The Fallacy of Gun Laws

Like clockwork it has happened. Anytime there is a shooting there is a call  for stricter gun control laws. Whether in reaction to the recent shootings in  Tulsa, the school shootings in Ohio and California, or the Trayvon Martin case  in Florida, more laws on gun use and ownership are seen as the answer for  preventing similar incidents from repeating. It’s as though all we need to keep  people from killing one another are laws that restrict access to guns or  increase punishment for violent crimes. The laws are not the problem, the people  who commit the crimes are.

Most people would refrain from shooting someone whether there was a law in  place or not. It is the rare individual who would say, “The only thing keeping  me from opening fire on a classroom of innocent people is the law.” No, most of  us don’t murder because we know murder is wrong, not because the law tells us it  is, but because our moral compass does.

By combining data from the Census Bureau and the FBI we see that in states  with the death penalty for murder the murder rate in 2010 was 25% higher than in  non-death penalty states. According to the Brady Campaign to Prevent Gun  Violence, California, where a man just shot ten innocent people in a college  classroom, ranks among the states with the strictest gun laws. Likewise, New  York and New Jersey have some of the strictest gun laws in the nation yet have a  higher murder rate than Ohio and Virginia where gun laws are among the weakest.  The states with the lowest murder rates are Vermont and New Hampshire. These two  states rank among those with the weakest gun laws.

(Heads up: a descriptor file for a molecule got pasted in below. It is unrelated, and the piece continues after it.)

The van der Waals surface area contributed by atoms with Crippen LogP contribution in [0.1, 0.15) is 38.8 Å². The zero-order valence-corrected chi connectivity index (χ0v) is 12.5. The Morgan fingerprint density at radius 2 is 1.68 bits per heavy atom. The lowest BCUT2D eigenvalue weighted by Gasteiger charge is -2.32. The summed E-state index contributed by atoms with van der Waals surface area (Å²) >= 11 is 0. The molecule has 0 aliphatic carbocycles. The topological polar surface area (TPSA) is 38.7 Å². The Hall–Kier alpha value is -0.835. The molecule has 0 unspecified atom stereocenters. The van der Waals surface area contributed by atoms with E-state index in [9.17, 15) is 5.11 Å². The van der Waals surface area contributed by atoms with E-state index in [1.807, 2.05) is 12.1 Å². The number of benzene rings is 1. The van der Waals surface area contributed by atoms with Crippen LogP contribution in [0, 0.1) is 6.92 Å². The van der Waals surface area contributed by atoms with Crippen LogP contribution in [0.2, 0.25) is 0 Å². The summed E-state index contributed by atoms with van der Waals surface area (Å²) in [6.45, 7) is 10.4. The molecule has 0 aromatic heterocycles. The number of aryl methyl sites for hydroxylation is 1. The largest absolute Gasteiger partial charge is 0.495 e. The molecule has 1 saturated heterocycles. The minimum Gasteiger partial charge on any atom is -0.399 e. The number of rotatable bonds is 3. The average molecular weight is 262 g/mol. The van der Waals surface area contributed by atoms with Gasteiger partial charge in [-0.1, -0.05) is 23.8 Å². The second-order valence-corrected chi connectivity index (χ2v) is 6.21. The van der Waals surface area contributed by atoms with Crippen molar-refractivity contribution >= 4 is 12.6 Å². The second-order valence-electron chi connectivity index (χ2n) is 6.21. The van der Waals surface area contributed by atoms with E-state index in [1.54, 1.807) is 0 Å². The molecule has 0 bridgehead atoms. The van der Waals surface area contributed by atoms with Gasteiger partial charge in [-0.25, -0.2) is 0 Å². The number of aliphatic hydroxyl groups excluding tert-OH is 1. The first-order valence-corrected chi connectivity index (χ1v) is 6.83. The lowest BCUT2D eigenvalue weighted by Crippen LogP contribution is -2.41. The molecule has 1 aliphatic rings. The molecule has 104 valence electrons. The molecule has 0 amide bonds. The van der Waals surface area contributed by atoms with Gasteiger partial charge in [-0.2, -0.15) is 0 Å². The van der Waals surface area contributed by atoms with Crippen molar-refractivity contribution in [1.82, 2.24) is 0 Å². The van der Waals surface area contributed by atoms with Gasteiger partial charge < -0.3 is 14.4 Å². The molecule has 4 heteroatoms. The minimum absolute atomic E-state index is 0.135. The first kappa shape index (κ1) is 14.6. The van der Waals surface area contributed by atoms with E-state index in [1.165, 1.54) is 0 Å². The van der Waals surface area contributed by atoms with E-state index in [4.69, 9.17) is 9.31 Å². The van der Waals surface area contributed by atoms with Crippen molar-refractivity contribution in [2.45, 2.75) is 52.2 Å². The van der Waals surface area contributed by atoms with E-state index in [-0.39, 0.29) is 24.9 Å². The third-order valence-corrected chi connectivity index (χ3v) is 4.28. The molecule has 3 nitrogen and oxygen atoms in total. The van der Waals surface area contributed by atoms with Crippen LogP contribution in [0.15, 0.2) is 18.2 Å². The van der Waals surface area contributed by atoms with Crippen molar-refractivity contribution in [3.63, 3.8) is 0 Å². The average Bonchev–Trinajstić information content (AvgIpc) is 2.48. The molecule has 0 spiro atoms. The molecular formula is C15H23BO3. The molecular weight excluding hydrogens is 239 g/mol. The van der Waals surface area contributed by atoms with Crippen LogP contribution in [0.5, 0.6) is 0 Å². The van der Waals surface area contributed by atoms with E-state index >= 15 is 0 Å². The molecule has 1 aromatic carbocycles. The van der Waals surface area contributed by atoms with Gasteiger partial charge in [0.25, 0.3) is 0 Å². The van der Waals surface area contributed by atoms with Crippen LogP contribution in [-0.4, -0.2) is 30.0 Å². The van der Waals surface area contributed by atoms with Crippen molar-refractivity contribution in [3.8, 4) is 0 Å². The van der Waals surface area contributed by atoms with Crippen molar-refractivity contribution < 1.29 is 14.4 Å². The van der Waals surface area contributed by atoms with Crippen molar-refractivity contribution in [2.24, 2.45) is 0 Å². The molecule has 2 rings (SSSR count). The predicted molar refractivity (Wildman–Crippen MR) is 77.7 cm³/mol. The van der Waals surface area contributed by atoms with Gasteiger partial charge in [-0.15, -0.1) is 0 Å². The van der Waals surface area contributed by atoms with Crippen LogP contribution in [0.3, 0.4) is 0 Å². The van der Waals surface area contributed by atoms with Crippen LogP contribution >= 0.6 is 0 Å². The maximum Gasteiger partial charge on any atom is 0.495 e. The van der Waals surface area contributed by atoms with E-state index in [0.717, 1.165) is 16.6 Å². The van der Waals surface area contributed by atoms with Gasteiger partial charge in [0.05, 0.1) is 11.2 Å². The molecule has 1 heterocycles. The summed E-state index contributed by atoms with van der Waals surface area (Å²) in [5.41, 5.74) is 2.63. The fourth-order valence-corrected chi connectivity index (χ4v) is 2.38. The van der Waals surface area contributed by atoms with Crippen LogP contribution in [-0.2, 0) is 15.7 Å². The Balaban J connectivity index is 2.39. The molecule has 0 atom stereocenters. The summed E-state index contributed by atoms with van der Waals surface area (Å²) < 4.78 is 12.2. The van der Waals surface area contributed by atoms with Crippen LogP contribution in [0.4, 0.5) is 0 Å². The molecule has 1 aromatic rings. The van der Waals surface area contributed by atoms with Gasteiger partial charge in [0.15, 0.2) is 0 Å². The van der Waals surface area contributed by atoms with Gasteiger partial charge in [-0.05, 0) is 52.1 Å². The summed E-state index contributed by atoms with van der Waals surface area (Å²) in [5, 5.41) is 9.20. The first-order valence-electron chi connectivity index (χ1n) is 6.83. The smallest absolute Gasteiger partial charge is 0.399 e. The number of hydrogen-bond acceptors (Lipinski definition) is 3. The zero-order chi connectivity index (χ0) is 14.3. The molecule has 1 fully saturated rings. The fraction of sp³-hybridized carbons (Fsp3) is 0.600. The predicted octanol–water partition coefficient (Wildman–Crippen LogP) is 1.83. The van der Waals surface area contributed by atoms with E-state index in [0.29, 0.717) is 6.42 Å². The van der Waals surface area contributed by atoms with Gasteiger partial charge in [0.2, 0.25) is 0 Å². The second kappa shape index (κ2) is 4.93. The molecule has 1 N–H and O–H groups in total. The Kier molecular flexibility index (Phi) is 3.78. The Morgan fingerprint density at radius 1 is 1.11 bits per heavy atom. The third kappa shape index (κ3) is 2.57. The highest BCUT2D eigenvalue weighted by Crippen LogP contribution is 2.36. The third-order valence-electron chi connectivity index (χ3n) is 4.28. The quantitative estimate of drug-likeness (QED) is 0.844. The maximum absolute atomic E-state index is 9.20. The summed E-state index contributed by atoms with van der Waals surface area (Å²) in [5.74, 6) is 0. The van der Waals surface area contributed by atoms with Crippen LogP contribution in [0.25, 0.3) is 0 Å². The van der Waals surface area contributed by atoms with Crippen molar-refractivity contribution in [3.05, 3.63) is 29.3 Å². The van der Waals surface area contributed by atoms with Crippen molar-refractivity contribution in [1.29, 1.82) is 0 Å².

Of course these statistics don’t prove that laws are worthless. But what they  do show is the limited capability of laws to determine outcomes in individual  cases or to shape behavior in general. Laws are not to blame, the individuals  who commit the crimes are. What we need to understand is what leads these people  to commit such horrific acts of violence.

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What we know of the shooters in Tucson, Chardon, and Virginia Tech is that  the shooters felt isolated and estranged from the rest of society. They felt  alone and desperate. It would not be a surprise if the shooters in Oakland and  Tulsa had the same disposition. No law would have made these people feel  connected, empowered, or improved their view of humanity.

Others who commit heinous crimes may have some other form of depravity that  drives them to do what normal people would not. It is impossible to know all  that motivates people but it is easy to understand that laws are not the only  answer. Laws are insufficient correctives for the depraved soul or mind. Rather,  laws punish misdeeds, remind us what society expects from us, and in some  instances provide a deterrent for those less determined to harm others.

Laws are not useless, but to think of them as the only answer or the best  answer is wrongheaded. To think that more laws and stricter laws are the right  answer is a misguided assumption. A new emphasis should be placed on cultivating  character not crafting laws. Such an endeavor does not follow a clear course of  action nor does it satisfy our needs for clarity and immediacy but it does  provide a more productive path forward.

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